the Spring Symphony, while Our Hunting Fathers, particularly in its
skilful handling of the orchestra, suggests the future operatic composer.
But his individual characteristics first appear more
markedly in Les Illuminations and the Seven Sonnets of Michelangelo.
In the first of these works particularly, for high voice and strings,
there is greater freedom of Vocal line, and greater colour in the accompanimental
part, which in this case consists of a string orchestra. The bitonal
opening uses two keys (E and Bb) a tritone apart, and thus provides
the harmonic basis of the work-a procedure which was to be used later
in the War Requiem. Moreover, the threefold repetition of the refrain,
‘I alone hold the key to this savage parade’, lends a structural unity
to the suite as a whole. Unfortunately the French words of this cycle,
and the Italian words of the Michelangelo songs, while no doubt meaningful
to the connoisseur, act as an impediment to the ordinary English listener,
to that directness of effect, that rapport with the mass of the audience,
which is the cornerstone of such an idiom and style as Britten’s.
But once this obstacle is overcome the songs explore
various moods within the limited framework of one poetic idea, in a
way that is rather reminiscent of Mahler’s Kindertotenlieder-an earlier
example of an orchestral song-cycle, which does the same.
Britten indeed has said that he has been influenced
by Mahler, and it is not difficult to see certain points of similarity;
both wrote song-cycles with orchestra, both had an individual interpretation
of tonality, both aimed at a quality of intense dramatic lyricism. The
underlying difference between them, however, is that whereas Mahler
was a symphonic composer, Britten’s work has been primarily vocal and
operatic; and whereas Mahler’s symphonies were set against a symphonic
tradition that had been a gradual growth since Haydn, the English operatic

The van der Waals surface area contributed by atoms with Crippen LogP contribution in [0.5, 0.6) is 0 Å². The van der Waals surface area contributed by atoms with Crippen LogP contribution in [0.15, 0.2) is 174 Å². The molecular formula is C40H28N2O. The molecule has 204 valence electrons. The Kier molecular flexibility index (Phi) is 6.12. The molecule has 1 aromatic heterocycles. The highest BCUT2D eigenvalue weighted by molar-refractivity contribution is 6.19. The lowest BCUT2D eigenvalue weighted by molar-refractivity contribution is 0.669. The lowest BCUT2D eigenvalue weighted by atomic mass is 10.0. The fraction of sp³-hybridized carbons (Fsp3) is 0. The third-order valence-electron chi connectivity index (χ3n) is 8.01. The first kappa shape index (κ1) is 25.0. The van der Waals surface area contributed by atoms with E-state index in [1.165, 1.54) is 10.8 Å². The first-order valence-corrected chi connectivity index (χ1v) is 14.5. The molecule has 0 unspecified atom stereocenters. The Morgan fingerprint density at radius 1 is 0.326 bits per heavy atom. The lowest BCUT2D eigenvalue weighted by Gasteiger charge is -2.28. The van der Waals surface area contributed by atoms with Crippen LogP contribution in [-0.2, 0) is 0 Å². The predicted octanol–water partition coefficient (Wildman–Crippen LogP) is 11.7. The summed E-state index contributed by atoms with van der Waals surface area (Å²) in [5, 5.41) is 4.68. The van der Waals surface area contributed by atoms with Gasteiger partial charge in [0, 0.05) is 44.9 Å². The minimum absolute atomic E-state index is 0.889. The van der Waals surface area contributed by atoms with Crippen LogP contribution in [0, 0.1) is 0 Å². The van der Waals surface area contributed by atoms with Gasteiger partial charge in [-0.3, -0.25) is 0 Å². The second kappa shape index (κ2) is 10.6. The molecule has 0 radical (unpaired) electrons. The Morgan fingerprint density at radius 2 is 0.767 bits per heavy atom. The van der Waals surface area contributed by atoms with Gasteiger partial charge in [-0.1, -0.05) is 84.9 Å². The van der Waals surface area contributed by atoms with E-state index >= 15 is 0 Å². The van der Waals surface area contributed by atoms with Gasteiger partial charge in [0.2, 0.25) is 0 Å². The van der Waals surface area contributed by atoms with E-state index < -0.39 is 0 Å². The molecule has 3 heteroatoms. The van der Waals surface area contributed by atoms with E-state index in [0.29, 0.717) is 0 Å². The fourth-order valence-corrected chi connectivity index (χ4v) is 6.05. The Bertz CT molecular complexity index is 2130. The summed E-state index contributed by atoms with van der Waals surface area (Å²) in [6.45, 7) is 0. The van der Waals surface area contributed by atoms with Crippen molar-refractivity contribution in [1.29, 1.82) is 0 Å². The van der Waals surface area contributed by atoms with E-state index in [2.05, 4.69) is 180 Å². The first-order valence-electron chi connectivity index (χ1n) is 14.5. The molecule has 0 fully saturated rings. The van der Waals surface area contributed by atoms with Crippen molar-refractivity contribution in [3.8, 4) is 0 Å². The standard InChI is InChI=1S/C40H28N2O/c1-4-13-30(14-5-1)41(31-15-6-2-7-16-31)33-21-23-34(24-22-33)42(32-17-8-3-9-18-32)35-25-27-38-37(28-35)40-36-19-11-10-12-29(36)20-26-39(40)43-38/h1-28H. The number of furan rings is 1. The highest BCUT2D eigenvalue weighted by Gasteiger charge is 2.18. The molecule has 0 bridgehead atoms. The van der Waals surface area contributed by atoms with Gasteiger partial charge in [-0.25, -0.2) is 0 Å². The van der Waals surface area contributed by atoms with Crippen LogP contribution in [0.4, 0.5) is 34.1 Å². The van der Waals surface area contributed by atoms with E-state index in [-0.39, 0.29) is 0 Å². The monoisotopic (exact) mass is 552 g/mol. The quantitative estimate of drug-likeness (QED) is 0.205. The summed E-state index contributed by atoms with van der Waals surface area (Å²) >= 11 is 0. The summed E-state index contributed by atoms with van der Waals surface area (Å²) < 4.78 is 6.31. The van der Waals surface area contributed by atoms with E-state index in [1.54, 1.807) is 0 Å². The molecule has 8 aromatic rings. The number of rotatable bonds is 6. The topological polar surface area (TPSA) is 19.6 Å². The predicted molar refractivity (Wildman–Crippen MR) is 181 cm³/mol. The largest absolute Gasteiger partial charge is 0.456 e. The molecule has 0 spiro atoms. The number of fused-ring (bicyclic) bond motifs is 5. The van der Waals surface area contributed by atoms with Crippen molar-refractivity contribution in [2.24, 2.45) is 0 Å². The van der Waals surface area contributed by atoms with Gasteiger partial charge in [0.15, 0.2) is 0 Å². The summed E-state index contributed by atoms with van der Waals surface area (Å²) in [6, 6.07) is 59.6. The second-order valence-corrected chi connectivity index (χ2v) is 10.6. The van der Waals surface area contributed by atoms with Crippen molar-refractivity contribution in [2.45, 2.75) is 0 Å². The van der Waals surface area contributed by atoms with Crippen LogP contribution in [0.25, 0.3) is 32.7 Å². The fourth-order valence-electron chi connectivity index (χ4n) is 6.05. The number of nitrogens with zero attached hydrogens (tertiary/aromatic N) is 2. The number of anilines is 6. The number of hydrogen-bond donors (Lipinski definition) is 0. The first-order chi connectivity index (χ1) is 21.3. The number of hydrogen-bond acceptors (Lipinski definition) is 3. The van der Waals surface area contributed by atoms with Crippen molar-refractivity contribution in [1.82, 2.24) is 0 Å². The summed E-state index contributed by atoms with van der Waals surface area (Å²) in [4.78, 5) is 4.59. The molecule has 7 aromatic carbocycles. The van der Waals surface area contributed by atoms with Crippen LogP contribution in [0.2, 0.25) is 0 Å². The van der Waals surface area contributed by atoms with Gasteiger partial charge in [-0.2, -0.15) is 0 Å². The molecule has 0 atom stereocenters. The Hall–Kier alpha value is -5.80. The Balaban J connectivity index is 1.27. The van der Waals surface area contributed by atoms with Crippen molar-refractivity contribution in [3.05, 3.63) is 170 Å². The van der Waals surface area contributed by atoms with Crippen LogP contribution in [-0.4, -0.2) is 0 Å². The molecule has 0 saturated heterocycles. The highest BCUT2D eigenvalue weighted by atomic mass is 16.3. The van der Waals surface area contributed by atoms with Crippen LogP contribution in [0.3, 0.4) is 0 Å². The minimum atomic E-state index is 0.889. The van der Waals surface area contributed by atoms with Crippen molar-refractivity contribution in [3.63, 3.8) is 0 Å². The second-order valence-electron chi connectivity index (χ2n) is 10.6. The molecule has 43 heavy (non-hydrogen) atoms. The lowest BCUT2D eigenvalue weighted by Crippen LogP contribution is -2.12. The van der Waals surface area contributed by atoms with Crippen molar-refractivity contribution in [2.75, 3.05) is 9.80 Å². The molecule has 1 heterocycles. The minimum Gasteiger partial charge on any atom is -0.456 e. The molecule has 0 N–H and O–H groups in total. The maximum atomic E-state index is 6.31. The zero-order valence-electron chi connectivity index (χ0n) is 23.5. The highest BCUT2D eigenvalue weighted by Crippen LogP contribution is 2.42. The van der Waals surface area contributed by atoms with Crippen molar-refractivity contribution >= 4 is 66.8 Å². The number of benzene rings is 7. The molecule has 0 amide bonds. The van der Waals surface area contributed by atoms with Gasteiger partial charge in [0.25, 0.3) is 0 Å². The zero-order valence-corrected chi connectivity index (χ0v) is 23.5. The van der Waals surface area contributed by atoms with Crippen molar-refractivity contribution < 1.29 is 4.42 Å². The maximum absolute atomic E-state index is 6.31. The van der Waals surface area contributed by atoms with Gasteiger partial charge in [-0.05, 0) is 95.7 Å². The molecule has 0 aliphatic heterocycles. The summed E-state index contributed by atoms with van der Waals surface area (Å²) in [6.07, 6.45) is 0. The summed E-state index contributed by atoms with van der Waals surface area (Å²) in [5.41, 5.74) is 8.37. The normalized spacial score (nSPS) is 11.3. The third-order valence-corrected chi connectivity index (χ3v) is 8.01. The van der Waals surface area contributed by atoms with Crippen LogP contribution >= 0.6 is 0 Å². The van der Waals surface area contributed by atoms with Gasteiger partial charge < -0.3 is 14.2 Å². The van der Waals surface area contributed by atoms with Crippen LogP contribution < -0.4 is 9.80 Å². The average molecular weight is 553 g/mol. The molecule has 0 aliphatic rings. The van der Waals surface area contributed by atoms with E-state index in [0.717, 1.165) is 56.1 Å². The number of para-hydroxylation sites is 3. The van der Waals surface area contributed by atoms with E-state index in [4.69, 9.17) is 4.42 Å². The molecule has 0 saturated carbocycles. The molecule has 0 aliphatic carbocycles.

tradition was a very fragmentary affair; it is indeed reasonable to
say that its start still (1943) lay in the future, with Britten’s own
Directness of effect is the chief strength of the Serenade,
that most colourful song-cycle with which he announced his return to
England. Unity is achieved round the theme of night-another Mahlerian
concept; structurally the work is framed (as the Ceremony of Carols
had been) by a Prologue and Epilogue; in this case a horn-call, which
was modelled on an idea from Aaron Copland’s Music for the Theater [the
English horn solo in the Interlude]. But the world abounds in individual
characteristics, which indicate that pattern of musical expressiveness
that he was to build on later [see p. 224/5]; the triadic pattern of
the Pastoral, with its falling phrase to suggest the peace and calm
of evening, and lengthening shadows; the onomatopoea of the bugle in
the Nocturne; the semitonal inflection of the Elegy to suggest sickness,
destruction; the repeated vocal part of the Dirge, which takes up the
closing note of the previous song, and appears against a gradually more
complex accompaniment; the duet for voice and horn of the Hymn, in which
the use of melisma on the word ‘Excellently’ suggests some extravagant
gesture of obeisance before the moon-goddess; the silence of the Sonnet,
which prepares for its final solo Epilogue. Britten’s meticulous craftsmanship,
whatever the nature of his material, ensures effective performance.
Two strongly individual characteristics of style, particularly
in choral works, also first appeared fully about this time; the first
is a vivace style of writing for voices; the second is the structural
use of canon. Both characteristics appear fully for the first time in
the Hymn to St. Cecilia for unaccompanied voices, which is a simple
and effective example of the new virtuoso style that was transforming
English choral music. The second section (‘I cannot grow’) is a particularly
clear example of the combination of both these characteristics.
The stylistic advance shown in the Serenade was consolidated
in the songs that followed, The Holy Sonnets of John Donne. Apart from
the now-established features of ostinato accompaniment-patterns, bitonality,
vivace style, and the use of intervals for expressive purposes, these
songs also have a virtuoso quality of the sort that composers only achieve
after long collaboration with sympathetic performers of equal calibre;
in this case Britten had the advantage of working with the tenor, Peter
Pears, who has always been his prime interpreter and colleague. The
Donne Sonnets are linked by the religious sentiments of a soul approaching
death; the gloomy foreboding of the first song (B minor) eventually
resolves into the bold confidence of the last (B major).
The thread linking together the five songs that make
up A Charm of Lullabies is one of mood, while in Winter Words Britten
was inspired by, among other things, Thomas Hardy’s sense of humour.
The ostinati are, as usual, triadic, and frequently polytonal; again,
as in the Serenade, a falling phrase represents day-close; but other
less subjective ideas present themselves for our consideration-isolated
jabs, of two notes a major second apart, represent a creaking table;